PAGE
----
Geometric topology

The distinction is because surgery theory works in dimension 5 and above (in fact, it works topologically in dimension 4, though this is very involved to prove), and thus the behavior of manifolds in dimension 5 and above is controlled algebraically by surgery theory. In dimension 4 and below (topologically, in dimension 3 and below), surgery theory does not work, and other phenomena occur. Indeed, one approach to discussing low-dimensional manifolds is to ask "what would surgery theory predict to be true, were it to work?" – and then understand low-dimensional phenomena as deviations from this.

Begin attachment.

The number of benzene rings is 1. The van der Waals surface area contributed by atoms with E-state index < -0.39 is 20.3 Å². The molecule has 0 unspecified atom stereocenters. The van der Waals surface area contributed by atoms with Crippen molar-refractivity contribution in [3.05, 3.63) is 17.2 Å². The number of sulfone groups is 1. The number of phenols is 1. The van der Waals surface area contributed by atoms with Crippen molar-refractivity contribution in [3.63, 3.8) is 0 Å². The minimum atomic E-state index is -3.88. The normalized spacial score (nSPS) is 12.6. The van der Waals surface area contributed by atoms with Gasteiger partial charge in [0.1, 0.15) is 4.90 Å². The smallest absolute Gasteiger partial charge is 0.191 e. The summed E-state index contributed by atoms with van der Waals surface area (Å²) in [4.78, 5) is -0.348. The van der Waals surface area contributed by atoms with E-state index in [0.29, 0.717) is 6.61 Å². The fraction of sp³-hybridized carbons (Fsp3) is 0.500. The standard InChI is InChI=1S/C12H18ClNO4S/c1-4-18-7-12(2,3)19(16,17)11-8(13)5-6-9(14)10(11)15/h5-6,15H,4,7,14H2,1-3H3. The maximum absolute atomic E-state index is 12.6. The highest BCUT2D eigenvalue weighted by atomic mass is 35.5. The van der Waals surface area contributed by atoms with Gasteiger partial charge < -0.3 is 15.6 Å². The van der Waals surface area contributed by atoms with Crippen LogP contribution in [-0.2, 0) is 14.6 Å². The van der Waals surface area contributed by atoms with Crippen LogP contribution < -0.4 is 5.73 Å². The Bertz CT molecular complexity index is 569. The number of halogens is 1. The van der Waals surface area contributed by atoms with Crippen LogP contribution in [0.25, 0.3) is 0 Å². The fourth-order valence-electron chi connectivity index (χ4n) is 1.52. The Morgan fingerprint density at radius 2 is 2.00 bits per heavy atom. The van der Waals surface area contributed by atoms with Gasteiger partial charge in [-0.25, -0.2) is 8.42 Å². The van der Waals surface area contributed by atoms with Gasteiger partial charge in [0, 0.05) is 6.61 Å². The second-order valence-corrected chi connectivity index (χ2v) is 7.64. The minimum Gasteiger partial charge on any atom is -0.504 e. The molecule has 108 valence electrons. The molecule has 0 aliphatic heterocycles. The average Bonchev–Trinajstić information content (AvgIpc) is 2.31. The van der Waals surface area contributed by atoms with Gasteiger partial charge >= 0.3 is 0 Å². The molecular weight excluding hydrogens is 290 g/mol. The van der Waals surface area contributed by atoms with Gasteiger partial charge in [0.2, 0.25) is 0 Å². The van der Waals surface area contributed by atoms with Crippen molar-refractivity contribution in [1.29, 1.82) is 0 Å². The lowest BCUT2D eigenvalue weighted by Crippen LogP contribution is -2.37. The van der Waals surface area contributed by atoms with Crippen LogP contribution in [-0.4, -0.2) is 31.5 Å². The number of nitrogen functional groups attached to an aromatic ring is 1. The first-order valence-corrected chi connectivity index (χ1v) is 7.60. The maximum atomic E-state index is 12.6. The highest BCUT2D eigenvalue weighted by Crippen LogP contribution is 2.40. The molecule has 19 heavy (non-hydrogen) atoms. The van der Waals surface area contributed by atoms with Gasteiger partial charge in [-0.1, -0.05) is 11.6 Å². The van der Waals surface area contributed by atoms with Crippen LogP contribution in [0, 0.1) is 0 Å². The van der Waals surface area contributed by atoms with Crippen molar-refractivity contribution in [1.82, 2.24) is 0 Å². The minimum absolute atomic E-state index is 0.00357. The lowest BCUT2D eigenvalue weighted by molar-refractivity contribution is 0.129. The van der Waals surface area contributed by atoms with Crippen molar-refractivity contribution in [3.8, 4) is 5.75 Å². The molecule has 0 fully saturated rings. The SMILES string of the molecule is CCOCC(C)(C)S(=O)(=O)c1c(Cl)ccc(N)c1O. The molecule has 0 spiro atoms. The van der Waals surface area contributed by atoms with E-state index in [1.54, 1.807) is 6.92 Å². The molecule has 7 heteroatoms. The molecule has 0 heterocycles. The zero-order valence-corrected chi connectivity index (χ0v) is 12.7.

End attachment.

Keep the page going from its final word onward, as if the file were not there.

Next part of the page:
A modification of the Whitney trick can work in 4 dimensions, and is called Casson handles – because there are not enough dimensions, a Whitney disk introduces new kinks, which can be resolved by another Whitney disk, leading to a sequence ("tower") of disks. The limit of this tower yields a topological but not differentiable map, hence surgery works topologically but not differentiably in dimension 4.

2-dimensional topology can be studied as complex geometry in one variable (Riemann surfaces are complex curves) – by the uniformization theorem every conformal class of metrics is equivalent to a unique complex one, and 4-dimensional topology can be studied from the point of view of complex geometry in two variables (complex surfaces), though not every 4-manifold admits a complex structure.